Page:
Steel Processing and Conversion Volume 7

Steel Processing and Conversion Volume 7

By (author) 

List price: US$13.42

Currently unavailable

Add to wishlist

AbeBooks may have this title (opens in new window).

Try AbeBooks

Description

This historic book may have numerous typos and missing text. Purchasers can usually download a free scanned copy of the original book (without typos) from the publisher. Not indexed. Not illustrated. 1921 edition. Excerpt: ... a n1an's size job. "But how often do they introduce a first-class barber or a second-rate clerk to "la Brinnel machine, shove a hardness table in his hands, and tell him to go to it. Is it any wonder that everything from rubber boots to ginger bread is Brinneled in many of our plants? I have sometimes wondered what crimes poor old Brinnel must have committed in his younger days that he must he continually dragged into the mess and made arbitrator supreme of engineering materials. "Now, mind you, I'm not taking a slam at the Brinnel machine. It is a mighty valuable instrument, but, 'like dynamite, weather reports, and inside information, it must be used with discretion. To use the Brinnel machine to advantage, one must know the mechanics of heat treatment, as well as the limitations of the machine itself. The fault lies, not with the machine, but the people who use it. I tell THE price of a baseball admission ticket is usually, you, metallurgical inspection is no job for a ribbon clerk. A case in point: "About a month ago I arrived at an automobile plant just in time to referee a lively scrap between' the chief inspector and the mechanical engineer. The bone of contention happened to be some main shafts--chrome vanadium aPfairs----heat treated to Brinnel about 275 degrees. The shafts were about an inch in diameter and some thirty odd inches long. They Brinneled O.K., but a tensile test, machined from one of the shafts, showed a breaking strength of about 65,00() pounds per square inch. The engineer grabbed his hand-book and showed, according to numerous' authorities, that the tensile strength should have been at least 140,000 pounds, if the Brinnel readings were"; correct. The inspector...show more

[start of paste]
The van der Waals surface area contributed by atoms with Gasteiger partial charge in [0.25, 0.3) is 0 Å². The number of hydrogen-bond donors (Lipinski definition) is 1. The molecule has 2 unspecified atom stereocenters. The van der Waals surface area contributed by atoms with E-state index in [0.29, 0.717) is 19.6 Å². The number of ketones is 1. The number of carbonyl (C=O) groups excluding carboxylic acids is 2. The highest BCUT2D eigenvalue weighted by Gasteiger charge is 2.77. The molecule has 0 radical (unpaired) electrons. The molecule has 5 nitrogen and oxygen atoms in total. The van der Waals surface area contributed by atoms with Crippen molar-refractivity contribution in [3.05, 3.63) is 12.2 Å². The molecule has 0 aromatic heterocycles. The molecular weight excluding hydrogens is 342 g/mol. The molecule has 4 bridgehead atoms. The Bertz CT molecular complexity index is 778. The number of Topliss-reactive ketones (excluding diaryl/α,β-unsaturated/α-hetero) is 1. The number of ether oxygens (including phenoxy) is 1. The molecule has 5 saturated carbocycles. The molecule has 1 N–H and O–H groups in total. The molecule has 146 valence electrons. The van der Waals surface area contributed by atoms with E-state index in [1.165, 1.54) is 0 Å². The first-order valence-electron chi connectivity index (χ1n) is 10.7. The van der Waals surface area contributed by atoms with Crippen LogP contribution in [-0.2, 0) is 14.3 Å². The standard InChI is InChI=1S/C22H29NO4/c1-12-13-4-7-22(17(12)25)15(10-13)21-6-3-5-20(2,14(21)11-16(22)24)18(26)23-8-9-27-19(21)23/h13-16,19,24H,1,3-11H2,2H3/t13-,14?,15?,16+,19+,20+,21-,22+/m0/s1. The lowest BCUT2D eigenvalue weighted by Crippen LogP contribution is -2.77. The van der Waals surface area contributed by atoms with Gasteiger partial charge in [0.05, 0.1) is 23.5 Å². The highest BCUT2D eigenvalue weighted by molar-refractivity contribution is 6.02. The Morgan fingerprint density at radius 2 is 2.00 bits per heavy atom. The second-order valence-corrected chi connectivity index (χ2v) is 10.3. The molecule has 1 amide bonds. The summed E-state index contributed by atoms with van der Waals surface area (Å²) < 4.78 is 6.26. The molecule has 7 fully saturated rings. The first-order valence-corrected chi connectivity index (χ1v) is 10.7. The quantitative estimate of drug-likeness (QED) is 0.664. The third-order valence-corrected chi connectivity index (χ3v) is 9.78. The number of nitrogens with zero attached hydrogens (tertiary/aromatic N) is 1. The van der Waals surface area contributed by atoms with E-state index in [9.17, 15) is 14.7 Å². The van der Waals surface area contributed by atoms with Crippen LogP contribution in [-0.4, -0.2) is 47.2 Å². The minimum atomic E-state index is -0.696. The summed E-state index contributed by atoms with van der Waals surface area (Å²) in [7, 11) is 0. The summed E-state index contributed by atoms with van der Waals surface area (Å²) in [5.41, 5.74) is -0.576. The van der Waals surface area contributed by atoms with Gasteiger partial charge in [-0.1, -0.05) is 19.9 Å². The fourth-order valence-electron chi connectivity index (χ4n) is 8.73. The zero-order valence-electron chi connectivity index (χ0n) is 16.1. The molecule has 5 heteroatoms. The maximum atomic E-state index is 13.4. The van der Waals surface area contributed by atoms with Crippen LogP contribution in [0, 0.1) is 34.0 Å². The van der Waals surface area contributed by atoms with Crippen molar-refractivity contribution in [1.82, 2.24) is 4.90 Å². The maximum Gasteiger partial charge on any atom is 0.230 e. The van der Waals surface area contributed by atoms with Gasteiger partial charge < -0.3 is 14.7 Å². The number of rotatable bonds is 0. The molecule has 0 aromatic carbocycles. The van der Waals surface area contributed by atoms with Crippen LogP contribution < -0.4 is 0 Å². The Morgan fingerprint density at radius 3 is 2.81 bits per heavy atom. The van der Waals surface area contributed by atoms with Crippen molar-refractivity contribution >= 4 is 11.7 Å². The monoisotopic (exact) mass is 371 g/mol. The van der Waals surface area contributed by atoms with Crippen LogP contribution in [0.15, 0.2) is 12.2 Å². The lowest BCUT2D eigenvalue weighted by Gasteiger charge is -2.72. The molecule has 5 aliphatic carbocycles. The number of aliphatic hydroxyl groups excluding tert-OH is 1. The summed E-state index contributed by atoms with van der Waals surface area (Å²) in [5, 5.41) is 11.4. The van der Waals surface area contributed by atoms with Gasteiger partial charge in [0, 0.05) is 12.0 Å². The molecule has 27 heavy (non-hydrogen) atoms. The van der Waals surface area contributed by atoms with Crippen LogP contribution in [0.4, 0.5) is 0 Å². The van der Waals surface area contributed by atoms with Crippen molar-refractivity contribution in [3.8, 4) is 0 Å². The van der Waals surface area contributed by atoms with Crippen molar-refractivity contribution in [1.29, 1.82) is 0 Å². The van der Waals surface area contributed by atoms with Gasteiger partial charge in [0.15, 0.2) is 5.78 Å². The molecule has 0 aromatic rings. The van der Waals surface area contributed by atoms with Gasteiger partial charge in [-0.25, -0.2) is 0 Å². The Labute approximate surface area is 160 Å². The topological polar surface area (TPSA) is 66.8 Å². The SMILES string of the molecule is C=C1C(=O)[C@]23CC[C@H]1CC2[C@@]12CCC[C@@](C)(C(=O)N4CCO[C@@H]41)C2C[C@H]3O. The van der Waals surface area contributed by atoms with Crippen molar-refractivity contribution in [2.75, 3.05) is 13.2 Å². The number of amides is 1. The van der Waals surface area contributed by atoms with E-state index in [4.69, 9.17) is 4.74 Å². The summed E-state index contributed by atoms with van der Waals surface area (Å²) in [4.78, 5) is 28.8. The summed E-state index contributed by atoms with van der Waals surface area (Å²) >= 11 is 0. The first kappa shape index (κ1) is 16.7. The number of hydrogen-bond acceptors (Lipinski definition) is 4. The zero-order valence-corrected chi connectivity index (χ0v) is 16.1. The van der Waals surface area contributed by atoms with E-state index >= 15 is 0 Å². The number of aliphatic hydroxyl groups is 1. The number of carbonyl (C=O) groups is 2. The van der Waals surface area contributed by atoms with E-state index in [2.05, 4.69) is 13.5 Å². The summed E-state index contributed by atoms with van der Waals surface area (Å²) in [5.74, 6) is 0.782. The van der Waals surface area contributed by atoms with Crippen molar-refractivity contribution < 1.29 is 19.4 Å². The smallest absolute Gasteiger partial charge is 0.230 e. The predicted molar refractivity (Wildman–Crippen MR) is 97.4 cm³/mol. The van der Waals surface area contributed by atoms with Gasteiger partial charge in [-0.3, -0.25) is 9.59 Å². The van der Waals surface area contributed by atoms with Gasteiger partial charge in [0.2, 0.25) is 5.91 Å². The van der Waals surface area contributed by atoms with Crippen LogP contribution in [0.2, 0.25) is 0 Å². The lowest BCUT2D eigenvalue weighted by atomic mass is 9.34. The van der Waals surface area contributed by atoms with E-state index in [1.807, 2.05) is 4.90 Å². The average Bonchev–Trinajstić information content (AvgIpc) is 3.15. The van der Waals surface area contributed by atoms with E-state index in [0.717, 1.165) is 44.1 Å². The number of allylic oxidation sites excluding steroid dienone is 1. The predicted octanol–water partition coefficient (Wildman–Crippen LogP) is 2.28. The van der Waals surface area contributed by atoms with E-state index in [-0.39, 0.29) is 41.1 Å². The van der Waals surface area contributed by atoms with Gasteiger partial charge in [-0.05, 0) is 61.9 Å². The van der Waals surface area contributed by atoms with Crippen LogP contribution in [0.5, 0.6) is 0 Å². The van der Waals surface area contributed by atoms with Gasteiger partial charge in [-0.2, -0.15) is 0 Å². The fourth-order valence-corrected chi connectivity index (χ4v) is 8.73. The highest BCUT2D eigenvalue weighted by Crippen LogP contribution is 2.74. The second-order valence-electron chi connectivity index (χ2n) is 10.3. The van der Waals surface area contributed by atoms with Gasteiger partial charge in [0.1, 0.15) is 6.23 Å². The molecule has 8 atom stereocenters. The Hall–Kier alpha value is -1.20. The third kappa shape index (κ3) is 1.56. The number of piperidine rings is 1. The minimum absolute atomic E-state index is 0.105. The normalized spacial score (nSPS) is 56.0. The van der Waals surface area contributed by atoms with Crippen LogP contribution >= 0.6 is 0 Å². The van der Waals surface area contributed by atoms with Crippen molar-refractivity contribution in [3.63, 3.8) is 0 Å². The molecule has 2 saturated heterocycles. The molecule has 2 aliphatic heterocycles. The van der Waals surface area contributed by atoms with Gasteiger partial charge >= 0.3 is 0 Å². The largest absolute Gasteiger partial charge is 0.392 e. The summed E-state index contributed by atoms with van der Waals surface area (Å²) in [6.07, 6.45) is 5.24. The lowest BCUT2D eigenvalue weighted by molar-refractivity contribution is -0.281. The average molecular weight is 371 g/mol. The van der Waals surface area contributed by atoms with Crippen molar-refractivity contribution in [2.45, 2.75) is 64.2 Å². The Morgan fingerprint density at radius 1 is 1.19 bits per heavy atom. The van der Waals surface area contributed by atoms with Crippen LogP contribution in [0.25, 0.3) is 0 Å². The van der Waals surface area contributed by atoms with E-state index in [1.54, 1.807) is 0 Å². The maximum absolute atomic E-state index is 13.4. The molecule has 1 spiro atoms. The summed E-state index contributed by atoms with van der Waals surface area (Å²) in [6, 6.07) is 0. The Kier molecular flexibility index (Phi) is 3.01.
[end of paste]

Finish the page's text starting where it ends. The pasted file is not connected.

Product details

  • Paperback | 410 pages
  • 189 x 246 x 21mm | 730g
  • Rarebooksclub.com
  • United States
  • English
  • black & white illustrations
  • 1236754115
  • 9781236754110